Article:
Almost every Sunday of my early childhood, we went to visit my maternal grandparents. (Or at least it seems like it was every Sunday to me.) I loved these visits. They were a chance to halt the sibling rivalry for a while and be doted on by my grandmother, aunts, and uncles. My spinster aunt and several bachelor uncles all lived in the same house, taking care of their parents.
My grandfather died when I was a kid, but he gave me a love for the game.
My mother was the oldest child, so my older brothers were the oldest grandchildren. This gave us special cred. The uncles didn’t really know how to interact with kids, so giving us treats was their default mode. My favorite was a bottle of Faygo Rock N’ Rye pop (translation: cherry soda). As soon as we got there we’d be ushered down to the cellar to pick one out of the huge stash. Sometimes we even got two. Heaven.
During the summer we went during the day, and we’d sit out in their backyard listening to Detroit Tiger baseball games on the radio. They had a huge garden and my grandmother was especially proud of her roses, as one uncle was proud of his tomatoes. We spent a fair amount of time admiring the one and eating the other. Often another aunt, my godmother, would come over with her expanding brood. Her husband, everyone’s favorite and my godfather, always had some new toy to show off. One summer it was a Polaroid camera. I thought it was the coolest thing I’d ever seen. Even though it was complicated and certainly expensive, he let us use it! After you took a picture, you waited about 30 seconds and watched it appear on the previously blank piece of paper. It seemed like magic! Then you had to carefully coat it with a layer of fixer so it wouldn’t fade—a tricky action no one could ever get just right, so the pictures were always streaky. Later generations of Polaroids worked better, but I still remember the thrill of those first self-developing photos.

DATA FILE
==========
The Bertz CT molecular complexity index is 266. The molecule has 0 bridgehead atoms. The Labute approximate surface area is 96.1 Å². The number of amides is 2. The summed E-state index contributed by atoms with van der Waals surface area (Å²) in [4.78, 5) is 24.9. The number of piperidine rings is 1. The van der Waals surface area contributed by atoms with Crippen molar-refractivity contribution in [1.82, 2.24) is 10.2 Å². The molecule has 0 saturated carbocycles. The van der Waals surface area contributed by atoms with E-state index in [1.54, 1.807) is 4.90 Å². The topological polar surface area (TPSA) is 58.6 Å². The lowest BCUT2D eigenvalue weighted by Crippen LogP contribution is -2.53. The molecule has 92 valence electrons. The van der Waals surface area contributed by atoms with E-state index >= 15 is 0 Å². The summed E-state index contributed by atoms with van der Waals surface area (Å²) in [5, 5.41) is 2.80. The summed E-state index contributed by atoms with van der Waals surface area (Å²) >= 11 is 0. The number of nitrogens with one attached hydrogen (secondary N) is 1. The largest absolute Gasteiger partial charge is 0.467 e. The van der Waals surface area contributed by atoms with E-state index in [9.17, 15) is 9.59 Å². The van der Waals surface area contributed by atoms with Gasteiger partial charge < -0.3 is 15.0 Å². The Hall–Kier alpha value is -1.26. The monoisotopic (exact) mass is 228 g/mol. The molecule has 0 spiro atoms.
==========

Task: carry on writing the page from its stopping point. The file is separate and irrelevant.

In winter we went over after supper. It would be cold and dark outside, so there was even less for us to do then unless the cousins were there. But on those magical nights when there was critical mass, my father, grandfather, and uncles would gather around the big kitchen table and play penny-ante poker. The women would escape to the living room, but I stuck around, fascinated by this male ritual. Clearly the game wasn’t about money, but there was enough competition for it to look and feel like a high-stakes Vegas invitational.
My grandfather was the ringleader, and my most vivid memory of him is from these games. The dealer got to choose the game, and whenever it was his turn to deal, he always, and I mean always, rapped the table with his knuckles and almost shouted: “Baseball!” I had no idea what that meant, something about which cards were “wild,” but it was clearly his favorite. I was small and unobtrusive enough that I got to stand and watch. I learned concepts like ante-up, raise, call, and fold. Kings and Queens I understood, but what the hell was a Jack? And I loved the concept of a “full house.”
Often I’d stand by the winner of a hand and, as a reward for bringing him luck, get a piece of the pot. On the next hand another uncle would invite me over to be his good luck charm and I would rotate around the table collecting tips. I’d often go home with several dollars in my pocket feeling like I’d won the lottery. I don’t think my siblings ever caught on.
Patricia is a co-founder of Retrospect, and generally can be found two standard deviations from the mean on most issues. Lover of chef's tasting menus, cute shoes, and the music of Brahms.